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The time to stop hammering square pegs into round holes in terms of design strategy has come, as sponsors embrace an adaptive supply chain approach.
The growing volume of clinical studies and the increasing ‘need for speed’ is symptomatic of a highly competitive biopharmaceutical marketplace. When coupled with the emergence of biologics,predicted to grow at a CAGR of 9.7 percent between 2016 and 20211, it becomes apparent that over the last decade drug development has evolved and will continue to do so.
However, if we accept that clinical trials have evolved, isn’t it time we stopped trying to hammer square pegs into round holes in terms of our design strategy? The time has arrived for sponsors to embrace an adaptive supply chain approach.
Smaller, yet more global, clinical studies are expanding with the rise of personalized medicine. In these specialized trials, all risks to the clinical supply chain must be managed precisely-including the patient impact. When your population for specialized treatments is small to start, it’s critical to “think personal” and develop new mechanisms that cultivate a co-existence between cost-effective operations and the patients in the trial.
For example, consider the personal impact a patient could experience if a trial is delayed. Sponsors can more effectively pre-empt that risk delay by isolating the “root” causes of why delays commonly occur, and apply an adaptive strategy to meet those causes. In my experience, the most frequent cause of delays in a trial stems from failing to adequately manage supply of IMP. If a trial sees many patients “drop out” due to poor access, this just further snowballs, as it’s estimated that 80 percent of all trials encounter delays of at least one month when there are significant recruitment and retention issues1.
Surely, there are many factors beyond this example that can impact patient satisfaction and delays alike. But with so many risk factors present, sponsors simply cannot afford to leave simple “root” causes, like timely supply, on the table as a concern. By putting an adaptive strategy in place, this can be avoided.
Drugs gathering dust in inventory, ‘just in case’ the demand arises isn’t good for patients or budgets, as expensive product can quickly surpass expiry date criteria and become waste. This creates potential delay in patient access, as well as increasing spending.
Instead, what’s needed is a more flexible approach that is redesigned around patients. An approach that empowers sponsors to respond rapidly to unpredictable demand by creating a personalized kit for each patient, just in time. These personalized kits are created based upon patients’ specific dosing needs, resulting in better understanding of the prescription instructions and compliance with them. When combined with the rapid pace in which a just in time approach to clinical supply can make, pack, label and ship orders-in days opposed to weeks or months, patients are not only receiving a more personalized service but a much faster one too. As a result, patient retention can be significantly improved.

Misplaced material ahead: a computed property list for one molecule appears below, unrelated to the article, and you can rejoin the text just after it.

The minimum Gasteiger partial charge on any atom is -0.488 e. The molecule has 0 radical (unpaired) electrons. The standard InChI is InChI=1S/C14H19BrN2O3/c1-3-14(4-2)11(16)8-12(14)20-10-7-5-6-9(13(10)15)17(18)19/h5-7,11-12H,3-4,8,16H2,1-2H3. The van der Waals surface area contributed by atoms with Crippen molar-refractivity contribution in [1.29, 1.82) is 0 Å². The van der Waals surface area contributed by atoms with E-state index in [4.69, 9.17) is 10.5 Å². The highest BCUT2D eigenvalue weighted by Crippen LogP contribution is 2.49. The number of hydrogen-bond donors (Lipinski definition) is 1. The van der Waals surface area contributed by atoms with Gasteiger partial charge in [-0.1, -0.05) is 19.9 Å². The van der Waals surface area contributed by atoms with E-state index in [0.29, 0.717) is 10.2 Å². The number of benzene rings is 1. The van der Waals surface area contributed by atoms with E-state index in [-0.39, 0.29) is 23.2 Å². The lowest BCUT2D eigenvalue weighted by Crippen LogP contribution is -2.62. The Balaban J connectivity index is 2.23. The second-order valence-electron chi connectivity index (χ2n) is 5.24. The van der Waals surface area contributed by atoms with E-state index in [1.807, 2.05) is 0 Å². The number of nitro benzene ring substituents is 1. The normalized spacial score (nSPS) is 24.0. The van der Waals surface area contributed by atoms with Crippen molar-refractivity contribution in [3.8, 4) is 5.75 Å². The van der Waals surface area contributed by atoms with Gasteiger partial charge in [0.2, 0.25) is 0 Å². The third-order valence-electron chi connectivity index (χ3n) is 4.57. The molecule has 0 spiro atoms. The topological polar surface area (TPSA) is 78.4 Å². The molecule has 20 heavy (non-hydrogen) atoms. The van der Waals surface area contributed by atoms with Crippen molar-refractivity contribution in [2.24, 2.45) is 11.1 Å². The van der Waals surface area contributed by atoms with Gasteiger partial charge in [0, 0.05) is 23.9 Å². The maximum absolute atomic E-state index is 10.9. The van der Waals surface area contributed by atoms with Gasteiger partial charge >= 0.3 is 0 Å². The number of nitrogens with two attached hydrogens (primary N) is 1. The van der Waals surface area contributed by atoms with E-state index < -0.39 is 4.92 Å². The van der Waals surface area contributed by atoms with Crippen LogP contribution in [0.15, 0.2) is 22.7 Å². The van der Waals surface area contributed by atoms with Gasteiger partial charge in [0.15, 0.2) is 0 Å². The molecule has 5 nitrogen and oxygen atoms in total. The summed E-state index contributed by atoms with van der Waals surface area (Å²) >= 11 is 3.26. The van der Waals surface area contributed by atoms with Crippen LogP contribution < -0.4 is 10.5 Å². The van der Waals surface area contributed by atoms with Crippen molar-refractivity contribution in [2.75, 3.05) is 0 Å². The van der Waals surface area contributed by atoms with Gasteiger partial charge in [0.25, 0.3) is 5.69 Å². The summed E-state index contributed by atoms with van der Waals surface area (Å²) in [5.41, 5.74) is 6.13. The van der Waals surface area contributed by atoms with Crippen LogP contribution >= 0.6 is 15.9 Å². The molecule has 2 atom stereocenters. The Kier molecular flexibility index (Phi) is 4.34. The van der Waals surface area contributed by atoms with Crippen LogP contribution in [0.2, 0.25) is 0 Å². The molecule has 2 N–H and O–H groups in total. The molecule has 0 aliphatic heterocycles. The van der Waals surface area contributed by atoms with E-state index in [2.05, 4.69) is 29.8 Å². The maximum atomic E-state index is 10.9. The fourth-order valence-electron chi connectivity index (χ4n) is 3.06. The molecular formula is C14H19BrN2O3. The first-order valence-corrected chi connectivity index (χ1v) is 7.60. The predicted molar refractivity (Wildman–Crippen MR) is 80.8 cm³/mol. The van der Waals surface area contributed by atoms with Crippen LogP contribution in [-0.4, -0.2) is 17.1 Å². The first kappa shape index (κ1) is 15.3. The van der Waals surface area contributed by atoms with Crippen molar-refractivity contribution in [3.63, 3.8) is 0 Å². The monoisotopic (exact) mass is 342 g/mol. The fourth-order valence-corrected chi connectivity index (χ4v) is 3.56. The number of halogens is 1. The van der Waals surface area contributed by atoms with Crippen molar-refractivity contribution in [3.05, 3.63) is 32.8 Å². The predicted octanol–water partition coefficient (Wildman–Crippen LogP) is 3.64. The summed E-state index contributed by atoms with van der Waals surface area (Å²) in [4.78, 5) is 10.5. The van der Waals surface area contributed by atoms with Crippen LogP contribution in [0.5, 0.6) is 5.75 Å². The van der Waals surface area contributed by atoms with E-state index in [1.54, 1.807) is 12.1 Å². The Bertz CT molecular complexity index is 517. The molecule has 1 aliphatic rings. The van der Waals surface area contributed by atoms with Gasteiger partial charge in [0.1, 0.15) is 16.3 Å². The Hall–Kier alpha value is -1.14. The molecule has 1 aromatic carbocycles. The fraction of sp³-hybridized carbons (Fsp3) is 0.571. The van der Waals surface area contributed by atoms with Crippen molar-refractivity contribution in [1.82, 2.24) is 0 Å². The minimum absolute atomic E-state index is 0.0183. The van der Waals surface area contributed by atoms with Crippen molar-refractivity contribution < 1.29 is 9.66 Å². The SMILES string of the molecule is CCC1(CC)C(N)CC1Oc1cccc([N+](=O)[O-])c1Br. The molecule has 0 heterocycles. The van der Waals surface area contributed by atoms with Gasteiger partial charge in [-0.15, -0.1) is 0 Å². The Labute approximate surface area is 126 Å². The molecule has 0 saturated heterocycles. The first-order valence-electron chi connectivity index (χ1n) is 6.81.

Whereas the counter argument points to the additional upfront costs needed to implement an effective just in time manufacturing strategy, the return on investment resulting from reduced waste, shortened timelines (up to 50 percent for initial supplies and by up to 60 percent for supplies requiring revision), and the saved cost of managing high volumes of returns (destruction and accountability), is undeniable.
With almost 50 percent of clinical sites failing to recruit patients in line with estimates2, significant quantities of seeding stock, produced as part of a standard batch manufacturing approach, is likely to remain unused and require destruction and replacement. Given the high cost of biologics, the opportunity for sponsors to mitigate the risk of waste or over-production and obtain more robust cost control is significant. Furthermore, the just in time model provides a mechanism for sponsors to continuously address inconsistencies between supply and demand to ensure finished patient kits are produced and shipped only when needed.
Adopting a more ethical approach to designing clinical trials will not hinder commercial success. This patient centric approach will instead enhance it, as evidenced by a report published by The Economist Intelligence Unit, which identified that ‘patient centric trials took almost half the time to recruit participants, recruited double the number of patients, and the drug was 19 percent more likely to be launched3 as a result.
A flexible, just in time manufacturing strategy is one of the core ways sponsors can foster a co-existence between patient centricity and cost-effective clinical supply chain management and should be a key consideration for all sponsors undertaking drug development in today’s clinical trials’ landscape.
Natalie Balanovsky, Just in Time Manufacturing Solutions Manager, Almac Clinical Services